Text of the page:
Attentional bias in smokers: exposure to dynamic smoking cues in contemporary movies
Tobacco use is still prevalent in films, this study explores how people respond to on-screen smoking images by examining eye movement of smokers and non-smokers while watching a movie clip, using eye-tracking technology. This research reveals that smokers have an attentional bias for smoking related pictorial cues. Smokers notice the images quicker and gaze longer. It is suggested these observations should be taken into account by therapies designed help stop people smoking, in order to increase success rates and to prevent relapses.
Research has shown that smokers have an attentional bias for pictorial smoking cues. The objective of the present study was to examine whether smokers also have an attentional bias for dynamic smoking cues in contemporary movies and therefore fixate more quickly, more often and for longerperiods of time on dynamic smoking cues than non-smokers. By drawing upon established methods for assessing attentional biases for pictorial cues, we aimed to develop a new method for assessing attentional biases for dynamic smoking cues. We examined smokers’ and non-smokers’ eye movements while watching a movie clip by using eye-tracking technology. The sample consisted of 16 smoking and 17 non-smoking university students. Our results confirm the results of traditional pictorial attentional bias research. Smokers initially directed their gaze more quickly towards smoking-related cues (p¼.01), focusing on them more often (p¼.05) and for a longer duration (p¼.01) compared with non-smokers. Thus, smoking cues in movies directly affect the attention of smokers. These findings indicate that the effects of dynamic smoking cues, in addition to other environmental smoking cues, need to be taken into account in smoking cessation therapies in order to increase successful smoking cessation and to prevent relapses.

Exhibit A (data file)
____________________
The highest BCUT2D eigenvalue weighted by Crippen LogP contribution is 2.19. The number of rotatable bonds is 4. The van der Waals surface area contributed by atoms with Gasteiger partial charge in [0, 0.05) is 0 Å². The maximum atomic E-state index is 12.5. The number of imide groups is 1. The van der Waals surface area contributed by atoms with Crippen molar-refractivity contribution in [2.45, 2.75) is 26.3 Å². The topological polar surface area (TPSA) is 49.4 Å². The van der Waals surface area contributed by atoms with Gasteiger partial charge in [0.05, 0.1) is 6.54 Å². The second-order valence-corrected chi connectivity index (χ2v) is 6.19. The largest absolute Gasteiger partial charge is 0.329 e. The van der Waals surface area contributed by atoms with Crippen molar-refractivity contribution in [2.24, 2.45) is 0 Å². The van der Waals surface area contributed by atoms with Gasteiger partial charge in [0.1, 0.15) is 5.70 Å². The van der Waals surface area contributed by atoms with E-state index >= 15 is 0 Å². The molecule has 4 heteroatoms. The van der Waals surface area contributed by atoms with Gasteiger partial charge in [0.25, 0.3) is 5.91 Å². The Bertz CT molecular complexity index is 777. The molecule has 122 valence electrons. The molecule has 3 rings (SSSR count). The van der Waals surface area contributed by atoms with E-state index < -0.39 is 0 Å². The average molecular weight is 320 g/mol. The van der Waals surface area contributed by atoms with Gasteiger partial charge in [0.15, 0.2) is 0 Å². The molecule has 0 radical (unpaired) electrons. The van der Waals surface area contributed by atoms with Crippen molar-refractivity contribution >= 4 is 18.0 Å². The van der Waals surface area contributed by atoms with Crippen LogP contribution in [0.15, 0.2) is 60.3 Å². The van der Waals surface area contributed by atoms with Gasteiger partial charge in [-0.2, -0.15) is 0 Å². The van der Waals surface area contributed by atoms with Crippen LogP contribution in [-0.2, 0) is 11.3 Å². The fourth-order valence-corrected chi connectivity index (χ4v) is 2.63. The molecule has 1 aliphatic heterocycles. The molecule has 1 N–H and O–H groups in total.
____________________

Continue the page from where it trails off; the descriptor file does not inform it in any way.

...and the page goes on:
Lochbuehler, K., Voogd, H., Scholte, R., & Engels, R. (2010). Attentional bias in smokers: exposure to dynamic smoking cues in contemporary movies Journal of Psychopharmacology DOI: 10.1177/0269881110388325